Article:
Friday, December 08, 2006

Still Work To Be Done

Racial ignorance still plagues campuses

Fri Dec 8, 6:54 AM ET

My eighth-grader got a break from school uniforms last month for "university T-shirt day." With a slew of national jerseys hanging in his closet, he chose Texas A&M University, proud that his father is one of a handful of African-American men to graduate from the school in College Station, Texas, 20 years ago.

Neither generation understands why three white A&M students recently showcased a racially charged video depicting one in blackface receiving a mock whipping. Unfortunately, I had to explain to Brandon that it's not the first time, or last, that students at institutions of higher learning partake in such things as "ghetto-fabulous" parties wearing gold teeth and Afro wigs.

According to The Review of Higher Education, a research journal, 1 million incidents of bias occur every year on campuses in the USA. Many incidents aren't reported, though, because schools perceived as racially insensitive could see a backlash in the form of lost gifts and contributions, the lifeblood of universities.

Hundreds of Aggie students condemned the video, as did then-A&M president Robert Gates, who was just confirmed as the next Defense secretary. Gates championed efforts to increase minority enrollment at the nation's sixth-largest university. Still, of the more than 36,000 undergraduates enrolled this fall, just over 1,000 are black. Brandon's dad says about 300 blacks attended when he was in school, but more than half were athletes. He also recalled that his freshman year included a mock slave auction at one of the dorms.

Brandon's dad remains fiercely proud of Texas A&M with its many traditions such as bonfires, yells, taps and football. This despite the school's slow progress. Blacks are about 3% of the undergraduate student body, a number that hasn't changed in 15 years. But Hispanic numbers have gone from 8% to about 12%.

Now if only more students, whites specifically, would rise up to condemn racial indifference and insensitivity. There is strength in numbers. Slave auctions, ghetto parties and sexual stereotypes have done enough damage on campuses. This Texas school, with its presidential library, is in a unique position to deliver a model response other universities can embrace.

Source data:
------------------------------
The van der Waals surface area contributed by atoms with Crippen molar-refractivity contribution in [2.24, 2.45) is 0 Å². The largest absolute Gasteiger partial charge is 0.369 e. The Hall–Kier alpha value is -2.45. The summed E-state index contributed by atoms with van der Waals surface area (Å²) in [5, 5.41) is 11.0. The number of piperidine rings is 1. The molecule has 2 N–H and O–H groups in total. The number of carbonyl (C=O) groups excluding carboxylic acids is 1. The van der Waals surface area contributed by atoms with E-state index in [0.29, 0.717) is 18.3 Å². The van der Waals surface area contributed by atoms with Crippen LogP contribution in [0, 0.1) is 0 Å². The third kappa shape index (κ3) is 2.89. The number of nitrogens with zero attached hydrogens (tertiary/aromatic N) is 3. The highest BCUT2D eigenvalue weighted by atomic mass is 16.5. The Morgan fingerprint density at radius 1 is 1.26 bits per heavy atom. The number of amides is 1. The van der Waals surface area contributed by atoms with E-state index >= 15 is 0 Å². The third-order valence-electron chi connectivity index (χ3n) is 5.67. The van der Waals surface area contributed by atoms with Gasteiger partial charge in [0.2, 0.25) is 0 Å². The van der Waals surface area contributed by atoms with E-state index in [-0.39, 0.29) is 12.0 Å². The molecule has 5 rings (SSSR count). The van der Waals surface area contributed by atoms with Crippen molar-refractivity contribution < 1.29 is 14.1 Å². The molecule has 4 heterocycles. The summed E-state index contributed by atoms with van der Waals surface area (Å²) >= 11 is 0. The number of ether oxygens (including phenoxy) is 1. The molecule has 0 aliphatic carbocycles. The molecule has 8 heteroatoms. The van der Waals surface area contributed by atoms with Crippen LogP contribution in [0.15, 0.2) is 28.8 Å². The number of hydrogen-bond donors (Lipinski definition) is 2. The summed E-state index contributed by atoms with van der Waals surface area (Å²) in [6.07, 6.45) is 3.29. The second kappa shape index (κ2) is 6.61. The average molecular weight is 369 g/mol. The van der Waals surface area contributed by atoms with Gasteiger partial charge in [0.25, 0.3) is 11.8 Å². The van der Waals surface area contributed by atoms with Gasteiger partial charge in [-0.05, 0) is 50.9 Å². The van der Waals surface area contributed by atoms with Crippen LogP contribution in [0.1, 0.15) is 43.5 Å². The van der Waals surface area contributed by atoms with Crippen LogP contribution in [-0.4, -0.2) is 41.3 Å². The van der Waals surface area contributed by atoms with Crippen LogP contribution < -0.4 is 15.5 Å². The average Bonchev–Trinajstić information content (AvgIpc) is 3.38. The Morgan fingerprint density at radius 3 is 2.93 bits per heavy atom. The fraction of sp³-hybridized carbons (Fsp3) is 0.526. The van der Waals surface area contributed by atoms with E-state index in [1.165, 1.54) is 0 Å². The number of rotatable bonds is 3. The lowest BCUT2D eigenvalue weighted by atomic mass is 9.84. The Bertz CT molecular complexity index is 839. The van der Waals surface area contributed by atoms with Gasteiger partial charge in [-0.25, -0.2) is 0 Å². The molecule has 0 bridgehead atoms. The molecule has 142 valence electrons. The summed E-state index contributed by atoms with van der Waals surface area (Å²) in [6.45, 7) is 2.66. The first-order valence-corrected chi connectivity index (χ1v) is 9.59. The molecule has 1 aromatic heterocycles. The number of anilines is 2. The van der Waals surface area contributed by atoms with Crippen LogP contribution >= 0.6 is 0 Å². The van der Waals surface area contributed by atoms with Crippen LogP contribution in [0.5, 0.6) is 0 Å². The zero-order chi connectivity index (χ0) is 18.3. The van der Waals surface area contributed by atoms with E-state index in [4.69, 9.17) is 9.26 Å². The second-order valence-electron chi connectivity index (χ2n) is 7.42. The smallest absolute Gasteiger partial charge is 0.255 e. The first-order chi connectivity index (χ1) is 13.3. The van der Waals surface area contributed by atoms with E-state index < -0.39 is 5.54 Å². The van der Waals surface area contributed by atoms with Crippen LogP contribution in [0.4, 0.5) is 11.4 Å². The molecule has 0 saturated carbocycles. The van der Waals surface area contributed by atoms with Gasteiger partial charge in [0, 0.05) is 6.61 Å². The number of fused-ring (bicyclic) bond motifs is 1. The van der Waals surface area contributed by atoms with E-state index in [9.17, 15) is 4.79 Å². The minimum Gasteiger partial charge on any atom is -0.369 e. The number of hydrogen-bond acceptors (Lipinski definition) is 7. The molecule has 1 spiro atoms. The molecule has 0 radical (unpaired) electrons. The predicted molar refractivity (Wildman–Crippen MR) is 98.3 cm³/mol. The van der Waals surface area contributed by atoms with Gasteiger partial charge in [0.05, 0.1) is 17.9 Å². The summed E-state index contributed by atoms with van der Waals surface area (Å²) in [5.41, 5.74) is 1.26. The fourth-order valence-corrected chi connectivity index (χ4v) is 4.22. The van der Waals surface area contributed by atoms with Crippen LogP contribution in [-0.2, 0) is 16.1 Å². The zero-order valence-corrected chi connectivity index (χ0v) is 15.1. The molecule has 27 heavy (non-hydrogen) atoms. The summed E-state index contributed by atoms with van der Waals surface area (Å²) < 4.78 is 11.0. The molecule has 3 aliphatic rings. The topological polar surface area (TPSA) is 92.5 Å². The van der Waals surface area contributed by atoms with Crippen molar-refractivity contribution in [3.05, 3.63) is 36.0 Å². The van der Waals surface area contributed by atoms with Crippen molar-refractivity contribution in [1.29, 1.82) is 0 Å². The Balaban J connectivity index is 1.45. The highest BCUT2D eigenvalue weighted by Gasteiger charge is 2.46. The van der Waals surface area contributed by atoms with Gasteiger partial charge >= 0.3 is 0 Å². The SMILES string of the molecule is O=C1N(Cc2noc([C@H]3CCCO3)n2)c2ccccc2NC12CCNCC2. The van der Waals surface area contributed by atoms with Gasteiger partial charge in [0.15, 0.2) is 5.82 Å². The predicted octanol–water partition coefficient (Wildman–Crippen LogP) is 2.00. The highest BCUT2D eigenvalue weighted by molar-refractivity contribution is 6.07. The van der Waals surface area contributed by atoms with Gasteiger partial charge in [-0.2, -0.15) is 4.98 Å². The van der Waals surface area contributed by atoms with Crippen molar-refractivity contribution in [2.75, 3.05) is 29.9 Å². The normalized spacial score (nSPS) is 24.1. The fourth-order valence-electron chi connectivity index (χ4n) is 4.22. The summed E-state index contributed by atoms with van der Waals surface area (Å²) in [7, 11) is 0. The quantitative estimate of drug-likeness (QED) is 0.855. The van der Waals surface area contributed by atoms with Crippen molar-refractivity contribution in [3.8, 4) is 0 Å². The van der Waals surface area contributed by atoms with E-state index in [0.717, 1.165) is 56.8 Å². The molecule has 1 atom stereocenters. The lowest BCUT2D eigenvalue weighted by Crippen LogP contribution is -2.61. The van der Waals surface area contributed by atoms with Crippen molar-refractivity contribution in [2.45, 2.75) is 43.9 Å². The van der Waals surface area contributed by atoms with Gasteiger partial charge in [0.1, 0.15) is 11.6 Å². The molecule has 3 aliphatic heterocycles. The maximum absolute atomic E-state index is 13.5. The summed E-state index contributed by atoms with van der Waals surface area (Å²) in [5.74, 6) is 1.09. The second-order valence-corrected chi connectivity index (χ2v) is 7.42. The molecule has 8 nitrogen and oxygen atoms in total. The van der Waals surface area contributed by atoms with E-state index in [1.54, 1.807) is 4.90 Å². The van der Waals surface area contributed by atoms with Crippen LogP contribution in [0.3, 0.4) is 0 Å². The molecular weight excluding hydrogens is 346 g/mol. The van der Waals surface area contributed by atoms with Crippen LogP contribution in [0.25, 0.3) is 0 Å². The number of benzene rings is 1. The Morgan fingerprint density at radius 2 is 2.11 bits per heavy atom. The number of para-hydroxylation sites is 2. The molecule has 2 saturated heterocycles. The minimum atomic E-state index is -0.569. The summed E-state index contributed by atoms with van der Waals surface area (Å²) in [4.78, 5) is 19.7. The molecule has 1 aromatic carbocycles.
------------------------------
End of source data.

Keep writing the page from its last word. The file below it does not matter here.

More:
If the three students hadn't withdrawn from the university so quickly, they might have been required to take an African-American studies course, which would have included some lessons from Martin Luther King Jr. It was King who said, "Intelligence plus character - that is the goal of a true education."

I hope my son will follow in his father's footsteps and attend a good school whose T-shirt he can wear with pride - for all the right reasons.

Joyce King is a freelance writer in Dallas.

I think this op/ed piece does a good job at showing some insight of how people of color view acts that are often viewed as unoffensive, comedic, or not racist. I believe that anytime we belittle someone at their expense, we should first try to see how they might view this action. Most people charge this as being politically correct or an infringement of their first amendment right to free speech, but I consider this as compassionate, empathetic and ultimately a humanistic characteristic. I believe the arguments against so called P.C. talk is irresponsible, insensitive, and just plain lazy. To ask somebody to be respectful of your right to be treated and talked about in a civilized manner and as a human being is not censorship. I hear many gay white men that boycott or decry the religious right for unjustly and unwarranted lumping as all being pedophiles and having sex with animals, yet many turn around and tell sexist, racist and ethnic jokes themselves. If anything, minority groups should understand that fear, hatred and misunderstanding of any group is related and to chastise one without criticizing the other gets everyone nowhere fast.

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